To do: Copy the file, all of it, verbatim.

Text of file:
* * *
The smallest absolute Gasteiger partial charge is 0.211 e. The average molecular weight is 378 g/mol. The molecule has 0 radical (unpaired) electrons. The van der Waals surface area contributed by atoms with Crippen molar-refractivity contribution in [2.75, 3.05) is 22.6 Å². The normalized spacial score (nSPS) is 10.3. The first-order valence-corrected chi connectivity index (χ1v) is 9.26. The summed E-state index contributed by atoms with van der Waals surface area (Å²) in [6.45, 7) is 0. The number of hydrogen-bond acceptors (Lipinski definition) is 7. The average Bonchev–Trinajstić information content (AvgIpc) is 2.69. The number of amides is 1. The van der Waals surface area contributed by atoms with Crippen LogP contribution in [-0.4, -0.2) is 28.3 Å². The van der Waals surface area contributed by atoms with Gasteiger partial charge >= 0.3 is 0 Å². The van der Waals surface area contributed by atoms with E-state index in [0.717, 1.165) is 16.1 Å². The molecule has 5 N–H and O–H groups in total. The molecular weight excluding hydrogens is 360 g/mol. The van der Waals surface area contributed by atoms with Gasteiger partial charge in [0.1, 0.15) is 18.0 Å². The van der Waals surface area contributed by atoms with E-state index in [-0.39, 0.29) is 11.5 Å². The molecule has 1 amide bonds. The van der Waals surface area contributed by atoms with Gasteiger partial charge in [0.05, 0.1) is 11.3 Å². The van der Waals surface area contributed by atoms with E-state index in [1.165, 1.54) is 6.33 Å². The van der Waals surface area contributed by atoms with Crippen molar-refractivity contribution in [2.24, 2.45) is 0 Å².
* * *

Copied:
The smallest absolute Gasteiger partial charge is 0.211 e. The average molecular weight is 378 g/mol. The molecule has 0 radical (unpaired) electrons. The van der Waals surface area contributed by atoms with Crippen molar-refractivity contribution in [2.75, 3.05) is 22.6 Å². The normalized spacial score (nSPS) is 10.3. The first-order valence-corrected chi connectivity index (χ1v) is 9.26. The summed E-state index contributed by atoms with van der Waals surface area (Å²) in [6.45, 7) is 0. The number of hydrogen-bond acceptors (Lipinski definition) is 7. The average Bonchev–Trinajstić information content (AvgIpc) is 2.69. The number of amides is 1. The van der Waals surface area contributed by atoms with Crippen LogP contribution in [-0.4, -0.2) is 28.3 Å². The van der Waals surface area contributed by atoms with Gasteiger partial charge >= 0.3 is 0 Å². The van der Waals surface area contributed by atoms with E-state index in [0.717, 1.165) is 16.1 Å². The molecule has 5 N–H and O–H groups in total. The molecular weight excluding hydrogens is 360 g/mol. The van der Waals surface area contributed by atoms with Gasteiger partial charge in [0.1, 0.15) is 18.0 Å². The van der Waals surface area contributed by atoms with E-state index in [-0.39, 0.29) is 11.5 Å². The molecule has 1 amide bonds. The van der Waals surface area contributed by atoms with Gasteiger partial charge in [0.05, 0.1) is 11.3 Å². The van der Waals surface area contributed by atoms with E-state index in [1.165, 1.54) is 6.33 Å². The van der Waals surface area contributed by atoms with Crippen molar-refractivity contribution in [2.24, 2.45) is 0 Å².